Alane Hartley and Russell Braen, owners of Park Hill Orchard in Easthampton, Massachusetts, harmoniously blend into a single vision — their commitment to land conservation, sustainable farming, culture and community. While September through October are peak months for visitors of all ages to come to the 127-acre pick-your-own orchard, there also is the added treat of seeing the Art in the Orchard biennial (AIO 2019), which continues through November 24. There is no admission fee to enjoy this exhibition. The orchard has lots of picnic tables throughout its property to sit, take a break, relax, eat and perhaps discuss the art around you with friends and family.
The rolling orchard landscape has exquisite views of Mount Tom from its Pioneer Valley location, precursor to the Berkshires for those traveling from the east. The town’s large network of mills almost rivals the scale of the Sprague Electric complex that is now Mass MoCA in North Adams. Easthampton mills once fabricated buttons, tools and elastic thread. Now, that industrial space has been repurposed into working lofts for artists and related creative businesses.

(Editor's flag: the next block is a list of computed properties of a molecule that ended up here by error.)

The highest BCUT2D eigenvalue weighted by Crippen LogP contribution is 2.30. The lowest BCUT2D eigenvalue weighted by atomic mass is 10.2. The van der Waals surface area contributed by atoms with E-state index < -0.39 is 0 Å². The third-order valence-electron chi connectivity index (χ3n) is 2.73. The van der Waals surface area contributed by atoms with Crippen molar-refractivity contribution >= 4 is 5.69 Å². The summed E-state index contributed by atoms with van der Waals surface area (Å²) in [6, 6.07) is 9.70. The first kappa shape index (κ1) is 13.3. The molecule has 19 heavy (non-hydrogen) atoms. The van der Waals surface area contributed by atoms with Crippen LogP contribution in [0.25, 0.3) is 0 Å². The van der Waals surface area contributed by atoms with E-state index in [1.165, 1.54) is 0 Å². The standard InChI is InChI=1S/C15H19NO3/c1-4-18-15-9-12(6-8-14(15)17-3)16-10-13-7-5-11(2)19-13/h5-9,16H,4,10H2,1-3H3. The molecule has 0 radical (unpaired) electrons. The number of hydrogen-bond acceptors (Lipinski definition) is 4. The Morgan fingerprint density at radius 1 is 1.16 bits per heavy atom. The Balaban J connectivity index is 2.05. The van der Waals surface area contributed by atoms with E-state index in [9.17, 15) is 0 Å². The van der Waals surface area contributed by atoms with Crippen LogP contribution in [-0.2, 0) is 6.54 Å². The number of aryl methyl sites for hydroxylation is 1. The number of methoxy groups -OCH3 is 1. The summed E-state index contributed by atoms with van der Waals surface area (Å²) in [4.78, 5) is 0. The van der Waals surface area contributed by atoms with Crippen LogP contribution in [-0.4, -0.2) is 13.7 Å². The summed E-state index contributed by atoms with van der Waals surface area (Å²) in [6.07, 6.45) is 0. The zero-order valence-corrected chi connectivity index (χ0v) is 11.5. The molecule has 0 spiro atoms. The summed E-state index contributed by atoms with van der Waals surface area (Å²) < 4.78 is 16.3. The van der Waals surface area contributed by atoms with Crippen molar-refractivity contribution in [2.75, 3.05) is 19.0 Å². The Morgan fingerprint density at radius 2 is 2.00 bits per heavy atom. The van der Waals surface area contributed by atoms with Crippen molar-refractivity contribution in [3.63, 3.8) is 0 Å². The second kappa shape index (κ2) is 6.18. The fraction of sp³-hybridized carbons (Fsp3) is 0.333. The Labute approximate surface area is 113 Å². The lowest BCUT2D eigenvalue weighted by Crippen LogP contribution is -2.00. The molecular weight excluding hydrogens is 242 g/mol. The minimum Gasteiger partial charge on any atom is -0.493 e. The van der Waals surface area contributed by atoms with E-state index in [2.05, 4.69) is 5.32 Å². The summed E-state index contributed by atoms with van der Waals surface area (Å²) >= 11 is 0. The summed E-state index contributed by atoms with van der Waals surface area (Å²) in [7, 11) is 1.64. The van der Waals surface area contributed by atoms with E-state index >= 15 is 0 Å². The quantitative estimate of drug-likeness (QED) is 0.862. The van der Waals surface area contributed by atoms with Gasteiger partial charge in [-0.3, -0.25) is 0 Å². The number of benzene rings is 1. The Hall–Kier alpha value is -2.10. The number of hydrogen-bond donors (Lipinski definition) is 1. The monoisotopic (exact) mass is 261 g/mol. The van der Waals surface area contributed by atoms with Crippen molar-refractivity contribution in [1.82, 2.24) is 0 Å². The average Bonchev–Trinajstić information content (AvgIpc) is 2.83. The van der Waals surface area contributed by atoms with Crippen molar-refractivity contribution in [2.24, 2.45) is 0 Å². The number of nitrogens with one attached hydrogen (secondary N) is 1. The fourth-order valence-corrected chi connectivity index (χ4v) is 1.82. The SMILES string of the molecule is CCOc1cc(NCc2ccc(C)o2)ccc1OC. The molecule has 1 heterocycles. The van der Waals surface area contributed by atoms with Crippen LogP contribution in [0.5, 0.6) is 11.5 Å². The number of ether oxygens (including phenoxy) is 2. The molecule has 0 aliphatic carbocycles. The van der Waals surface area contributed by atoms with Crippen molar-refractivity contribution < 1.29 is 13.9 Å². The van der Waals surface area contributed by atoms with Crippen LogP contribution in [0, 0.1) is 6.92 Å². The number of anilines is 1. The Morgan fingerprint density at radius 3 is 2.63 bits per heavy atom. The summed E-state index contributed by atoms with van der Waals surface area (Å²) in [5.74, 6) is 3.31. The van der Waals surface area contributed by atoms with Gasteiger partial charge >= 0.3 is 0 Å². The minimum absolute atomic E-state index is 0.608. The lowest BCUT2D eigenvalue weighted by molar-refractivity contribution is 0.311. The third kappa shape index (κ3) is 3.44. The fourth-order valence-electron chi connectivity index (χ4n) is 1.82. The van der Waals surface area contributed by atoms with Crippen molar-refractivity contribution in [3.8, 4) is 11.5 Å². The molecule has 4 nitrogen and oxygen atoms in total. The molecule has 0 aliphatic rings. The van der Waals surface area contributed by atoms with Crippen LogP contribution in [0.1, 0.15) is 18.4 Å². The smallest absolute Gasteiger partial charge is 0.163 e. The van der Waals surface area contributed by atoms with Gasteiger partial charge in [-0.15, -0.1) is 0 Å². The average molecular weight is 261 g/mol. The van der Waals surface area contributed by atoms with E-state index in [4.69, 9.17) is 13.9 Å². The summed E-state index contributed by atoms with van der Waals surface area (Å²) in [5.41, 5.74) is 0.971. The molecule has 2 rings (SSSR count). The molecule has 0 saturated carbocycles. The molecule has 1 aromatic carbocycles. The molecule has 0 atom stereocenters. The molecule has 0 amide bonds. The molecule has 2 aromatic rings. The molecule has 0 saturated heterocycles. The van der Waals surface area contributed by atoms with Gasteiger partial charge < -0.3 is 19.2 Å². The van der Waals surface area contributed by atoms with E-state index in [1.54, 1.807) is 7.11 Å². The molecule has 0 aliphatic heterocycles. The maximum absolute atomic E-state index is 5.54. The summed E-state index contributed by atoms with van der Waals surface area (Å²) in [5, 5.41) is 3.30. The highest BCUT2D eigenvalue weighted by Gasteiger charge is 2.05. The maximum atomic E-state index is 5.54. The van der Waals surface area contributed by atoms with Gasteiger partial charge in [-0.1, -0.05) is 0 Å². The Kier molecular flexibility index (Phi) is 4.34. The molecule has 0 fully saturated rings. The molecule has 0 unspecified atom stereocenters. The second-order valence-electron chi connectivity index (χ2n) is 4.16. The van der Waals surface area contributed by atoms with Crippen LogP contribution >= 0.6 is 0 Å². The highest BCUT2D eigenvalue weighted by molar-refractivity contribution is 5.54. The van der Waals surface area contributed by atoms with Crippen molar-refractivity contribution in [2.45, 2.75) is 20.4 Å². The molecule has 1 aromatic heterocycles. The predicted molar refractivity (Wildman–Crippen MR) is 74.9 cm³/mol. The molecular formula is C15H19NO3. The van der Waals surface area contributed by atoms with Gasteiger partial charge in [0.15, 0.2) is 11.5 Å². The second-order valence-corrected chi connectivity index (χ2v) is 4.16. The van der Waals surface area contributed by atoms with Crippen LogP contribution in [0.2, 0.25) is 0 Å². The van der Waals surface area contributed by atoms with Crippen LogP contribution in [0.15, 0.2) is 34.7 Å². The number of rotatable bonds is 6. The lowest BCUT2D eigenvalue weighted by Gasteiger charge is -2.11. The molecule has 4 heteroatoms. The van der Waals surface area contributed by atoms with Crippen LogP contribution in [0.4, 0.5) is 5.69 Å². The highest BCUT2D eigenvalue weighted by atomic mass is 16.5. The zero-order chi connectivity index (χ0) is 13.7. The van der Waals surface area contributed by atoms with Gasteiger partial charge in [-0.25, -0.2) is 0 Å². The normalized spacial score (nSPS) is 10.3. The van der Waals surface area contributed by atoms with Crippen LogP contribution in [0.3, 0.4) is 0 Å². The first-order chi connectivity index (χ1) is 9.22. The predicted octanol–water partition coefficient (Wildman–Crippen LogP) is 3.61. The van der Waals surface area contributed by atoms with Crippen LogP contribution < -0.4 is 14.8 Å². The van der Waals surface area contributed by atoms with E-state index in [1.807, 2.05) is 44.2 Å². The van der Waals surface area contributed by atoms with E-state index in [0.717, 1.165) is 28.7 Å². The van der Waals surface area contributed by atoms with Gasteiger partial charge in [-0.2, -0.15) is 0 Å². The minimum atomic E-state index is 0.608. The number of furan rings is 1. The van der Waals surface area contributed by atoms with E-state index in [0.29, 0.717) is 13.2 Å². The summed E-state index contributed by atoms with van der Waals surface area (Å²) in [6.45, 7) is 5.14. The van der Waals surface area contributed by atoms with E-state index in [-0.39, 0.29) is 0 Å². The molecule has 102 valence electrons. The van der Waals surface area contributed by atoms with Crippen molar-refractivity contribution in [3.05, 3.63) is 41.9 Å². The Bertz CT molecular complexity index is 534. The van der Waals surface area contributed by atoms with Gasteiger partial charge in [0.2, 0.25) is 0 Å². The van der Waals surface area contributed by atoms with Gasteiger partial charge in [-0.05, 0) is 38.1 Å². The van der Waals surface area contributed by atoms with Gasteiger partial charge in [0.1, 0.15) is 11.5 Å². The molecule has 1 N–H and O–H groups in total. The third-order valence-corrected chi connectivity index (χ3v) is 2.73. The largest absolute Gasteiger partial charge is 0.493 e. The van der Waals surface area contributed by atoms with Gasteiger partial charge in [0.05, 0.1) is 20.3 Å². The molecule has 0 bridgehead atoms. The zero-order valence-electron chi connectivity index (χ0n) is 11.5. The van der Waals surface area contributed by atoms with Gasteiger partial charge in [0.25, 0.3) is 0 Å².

Easthampton’s eclectic, artistic energy and identity are among the qualities that first attracted Hartley and Braen as they looked around the country for land to steward. During that process, they considered local food economy and environment before deciding upon what part of the country to call home. Because culture was something they wanted to integrate into their plan from the beginning, the Art in the Orchard biennial became a cornerstone of their stewardship concept.